Dimethyl Sulfoxide

CAS RN:67-68-5

Environmental Fate

TERRESTRIAL FATE: Based on a classification scheme(1), an estimated Koc value of 2(SRC), determined from a structure estimation method(2), indicates that dimethyl sulfoxide is expected to have very high mobility in soil(SRC). Volatilization of dimethyl sulfoxide from moist soil surfaces is not expected to be an important fate process(SRC) given a Henry's Law constant of 1.03X10-8 atm-cu m/mole(3). Dimethyl sulfoxide is expected to volatilize from dry soil surfaces(SRC) based upon a vapor pressure 0.60 mm Hg(4). The available biodegradation screening tests have conflicting results(5), but based on available data and weight-of-evidence approach, dimethyl sulfoxide is expected to be inherently biodegradable(6). For example, a 3.1% of theoretical BOD using activated sludge in a 2-week Japanese MITI test suggests that dimethyl sulfoxide is not readily biodegradable(7) while 90-99% biodegradation in other screening tests suggest that it is readily biodegradable(5,6).
AQUATIC FATE: Based on a classification scheme(1), an estimated Koc value of 2(SRC), determined from a structure estimation method(2), indicates that dimethyl sulfoxide is not expected to adsorb to suspended solids and sediment(SRC). Volatilization from water surfaces is not expected(3) based upon a Henry's Law constant of 1.03X10-8 atm-cu m/mole(4). According to a classification scheme(5), BCF values of <4 measured in fish (Cyprinus carpio)(6) suggest the potential for bioconcentration in aquatic organisms is low. Dimethyl sulfoxide is stable to hydrolysis in water(7). The available biodegradation screening tests have conflicting results(8), but based on available data and weight-of-evidence approach, dimethyl sulfoxide is expected to be inherently biodegradable(7). For example, a 3.1% of theoretical BOD using activated sludge in a 2-week Japanese MITI test suggests that dimethyl sulfoxide is not readily biodegradable(6) while 90-99% biodegradation in other screening tests suggest that it is readily biodegradable(7,8).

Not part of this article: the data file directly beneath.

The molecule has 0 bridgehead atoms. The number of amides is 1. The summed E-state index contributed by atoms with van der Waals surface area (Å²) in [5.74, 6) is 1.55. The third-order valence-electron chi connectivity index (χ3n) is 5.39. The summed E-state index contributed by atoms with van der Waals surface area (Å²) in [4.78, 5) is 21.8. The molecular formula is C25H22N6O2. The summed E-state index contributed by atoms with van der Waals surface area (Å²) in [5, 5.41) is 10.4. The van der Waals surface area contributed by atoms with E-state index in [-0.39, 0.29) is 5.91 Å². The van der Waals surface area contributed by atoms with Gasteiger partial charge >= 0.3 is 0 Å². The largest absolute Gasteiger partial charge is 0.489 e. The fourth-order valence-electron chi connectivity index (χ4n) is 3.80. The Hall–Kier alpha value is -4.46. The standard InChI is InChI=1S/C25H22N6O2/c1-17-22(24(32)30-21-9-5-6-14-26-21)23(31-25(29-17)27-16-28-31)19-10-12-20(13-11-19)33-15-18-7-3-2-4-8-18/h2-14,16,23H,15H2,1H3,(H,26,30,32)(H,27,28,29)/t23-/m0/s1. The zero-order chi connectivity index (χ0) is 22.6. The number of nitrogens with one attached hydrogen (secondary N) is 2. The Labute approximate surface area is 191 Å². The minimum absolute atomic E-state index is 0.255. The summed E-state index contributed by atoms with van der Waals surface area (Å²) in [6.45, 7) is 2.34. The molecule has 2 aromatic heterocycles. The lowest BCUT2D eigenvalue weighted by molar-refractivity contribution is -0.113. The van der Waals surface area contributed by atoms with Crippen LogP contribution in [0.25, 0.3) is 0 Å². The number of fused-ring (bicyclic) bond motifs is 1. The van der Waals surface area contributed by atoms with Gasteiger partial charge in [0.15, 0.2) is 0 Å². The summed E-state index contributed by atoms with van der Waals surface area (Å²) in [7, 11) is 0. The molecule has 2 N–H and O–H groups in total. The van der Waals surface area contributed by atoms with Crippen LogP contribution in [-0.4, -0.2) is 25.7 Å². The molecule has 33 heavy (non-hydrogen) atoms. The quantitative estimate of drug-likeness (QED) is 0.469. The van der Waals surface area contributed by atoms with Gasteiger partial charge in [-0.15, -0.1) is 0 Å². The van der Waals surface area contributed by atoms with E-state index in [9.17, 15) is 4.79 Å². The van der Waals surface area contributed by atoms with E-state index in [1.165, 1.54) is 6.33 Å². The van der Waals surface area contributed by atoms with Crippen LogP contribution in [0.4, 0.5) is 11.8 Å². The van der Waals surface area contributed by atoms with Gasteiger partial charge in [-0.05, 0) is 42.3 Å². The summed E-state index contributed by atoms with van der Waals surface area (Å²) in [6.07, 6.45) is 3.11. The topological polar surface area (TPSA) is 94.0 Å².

ATMOSPHERIC FATE: According to a model of gas/particle partitioning of semivolatile organic compounds in the atmosphere(1), dimethyl sulfoxide, which has a vapor pressure of 0.60 mm Hg at 25 deg C(2), is expected to exist solely as a vapor in the atmosphere. Vapor-phase dimethyl sulfoxide is degraded in the atmosphere by reaction with photochemically-produced hydroxyl radicals(SRC); the half-life for this reaction in air is estimated to be 4.3 hours(SRC), calculated from its rate constant of 9.0X10-11 cu cm/molecule-sec at 25 deg C(3). Vapor-phase dimethyl sulfoxide is also degraded in the atmosphere by reaction with nitrate radicals which occur predominantly in night-time air(SRC); the half-life for this reaction in air is estimated to be 1.4 hours(SRC), calculated from its rate constant of 5.0X10-13 cu cm/molecule-sec at 25 deg C(3). Dimethyl sulfoxide does not absorb light at wavelengths >290 nm(4) and, therefore, is not expected to be susceptible to direct photolysis by sunlight(SRC). Dimethyl sulfoxide has been detected in rainwater(5) indicating that it may be removed from the air by wet deposition(SRC).
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